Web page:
Retailers need a technically trained team with up-to-date skills to keep up and meet four critical needs: the need for websites that perform, the need to predict trends, the need for pages to convert, and the need to keep data secure. 

Here’s how the four disciplines Flatiron School teaches – Software Engineering, Data Science, Product Design, and Cybersecurity – support the holiday season. 

Need Websites That Perform (Software Engineering)

For websites to perform well, load quickly, and deliver an enjoyable online shopping experience, the engineers behind them must be well-versed in the languages used for Back-End and Front-End Software Engineering

In fact, in a recent study retailers reported software development as the #1 desired technical skill for new hires. Java, software engineering, SQL, Python, JavaScript, and data science also made the list.  

So, how do retailers build out a technical team to get their digital storefront live and profitable? Sourcing recent graduates from technical training institutions ensure that new hires are up to date on the newest software, platforms, and best practices in the online marketplace. 

Big box and clothing retailers in particular source our Software Engineering and Data Science graduates for their skills in Python, Java, JavaScript, and SQL. These languages are used in online interfaces such as cashier-less checkout, virtual storefronts, virtual dressing rooms, and marrying online and offline data to personalize shopping experiences and increase profitability.

Related reading: In-demand skills taught to our Software Engineering students

Need To Personalize and Predict Behavior (Data Science)

No matter how optimized a digital store-front functionality is or how easy to navigate a user interface is, a consumer won’t buy from you unless they see something they like enough to part with their hard-earned dollars. Item recommendations and promotions, whenever possible, should be personalized to individual customers to increase conversions and sale amounts.  

Data Scientists are tackling this task by taking advantage of big data – the mountain-sized amount of information points generated by customers interacting with your brand. 

Our Data Science graduates use models and machine learning to connect data points from multiple sources and generate actionable insights that can be implemented at scale.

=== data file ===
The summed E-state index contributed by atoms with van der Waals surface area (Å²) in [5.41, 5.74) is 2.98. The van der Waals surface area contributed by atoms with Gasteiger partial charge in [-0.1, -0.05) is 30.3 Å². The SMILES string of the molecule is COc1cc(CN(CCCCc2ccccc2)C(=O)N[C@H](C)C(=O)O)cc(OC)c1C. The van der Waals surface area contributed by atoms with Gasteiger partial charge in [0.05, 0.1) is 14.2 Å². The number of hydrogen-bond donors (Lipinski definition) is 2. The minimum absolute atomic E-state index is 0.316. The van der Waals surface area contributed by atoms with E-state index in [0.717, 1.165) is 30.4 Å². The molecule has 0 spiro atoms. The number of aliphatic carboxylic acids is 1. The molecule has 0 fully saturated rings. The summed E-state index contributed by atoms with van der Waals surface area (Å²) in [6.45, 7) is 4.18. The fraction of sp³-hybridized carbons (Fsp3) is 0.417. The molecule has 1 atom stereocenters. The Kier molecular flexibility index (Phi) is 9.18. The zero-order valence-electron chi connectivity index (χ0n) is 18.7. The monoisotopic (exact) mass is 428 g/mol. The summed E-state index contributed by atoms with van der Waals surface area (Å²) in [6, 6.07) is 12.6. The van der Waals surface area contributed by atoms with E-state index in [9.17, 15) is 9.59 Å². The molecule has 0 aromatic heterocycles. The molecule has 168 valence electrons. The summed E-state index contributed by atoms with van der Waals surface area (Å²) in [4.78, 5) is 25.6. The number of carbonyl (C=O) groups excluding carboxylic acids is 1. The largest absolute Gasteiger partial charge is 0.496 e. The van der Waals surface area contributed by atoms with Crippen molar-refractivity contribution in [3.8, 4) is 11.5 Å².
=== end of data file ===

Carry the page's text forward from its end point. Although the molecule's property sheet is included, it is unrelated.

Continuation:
Unleashing the power of data-based decisions can have wide-reaching impacts on your business and increase conversion rates with recommendations catered to each customer and keep them coming back to the company that, somehow, knows them so well.  

Related reading: The (Data) Science Behind Netflix Recommendations

Need Websites That Convert (Product Design)

UX / UI design is a critical success factor for successful digital storefronts. User experience and user interface can make or break mobile viability, and nothing bottoms out the performance of a website or mobile app faster than a difficult-to-use interface.

Retailers utilize UX / UI Product Designers to revamp user interfaces and outfit brand-owned digital touch-points with easy-to-use features to ensure a seamless experience that will keep users coming back and clicking ‘buy’.

Related reading: What Is Design Thinking?

Need To Protect Data (Cybersecurity)

While not a new topic and certainly not unique to retailers, recent cybersecurity trends and high-profile breaches have resulted in several pain points for brands that hold personally identifiable information (PII). 

Many retailers are realizing new vulnerabilities including cloud hosting platforms, an increased number of access points, more frequent cyber attacks, and a lack of internal resources struggling to keep up. 

In the digital age where automated attacks can quickly overwhelm retailers, having adept and skilled professionals in place is critical to a company’s continued prosperity and longevity.

Essential cybersecurity skills for the digital age include SQL, which attackers could use to steal confidential data, compromise data stores, and execute web-based attacks, as well as Python, which helps to scan and analyze malware, and Java, which can be used in penetration (pen) testing.

For retailers to ensure their databases are secure for the rush of the holiday season, recruiting cybersecurity professionals with up-to-date and relevant skills or upskilling in-house teams is critical.

Related reading: Top 3 Cybersecurity Pain Points in 2022

Join Santa’s Workshop Of Tech Workers

No matter your area of interest or expertise, you can have a hand in bringing the holiday season to life. So, if you’d like to apply to Santa’s workshop, we have good news and bad news. 

The good news is that you can acquire the skills you need to join Santa’s team of tech workers by attending one of Flatiron School’s programs in Software Engineering, Data Science, Product Design, or Cybersecurity.  

In fact, many Flatiron School graduates have been hired at some pretty magical companies that can have a hand in making the winter season feel like magic

The bad news is that Santa cross-checks the naughty list. Good luck! (Kidding.)

Apply Today to start making some magic. 

Allison Anzalone: From Vet Tech To Computer Scientist

Allison Anzalone graduated from Missouri State University in 2012 with a degree in biology and a dream of becoming a Veterinarian. Fast forward 9 years, she’d been rejected from vet school, worked 6 years as a vet tech, and transitioned into the medical field.

“I was working at Mercy Hospital as an Orthopedic Patient Care Technician,” Anzalone explained when we sat down with her in mid-2022. “I got patients ready for surgery, and after surgery before they went home.”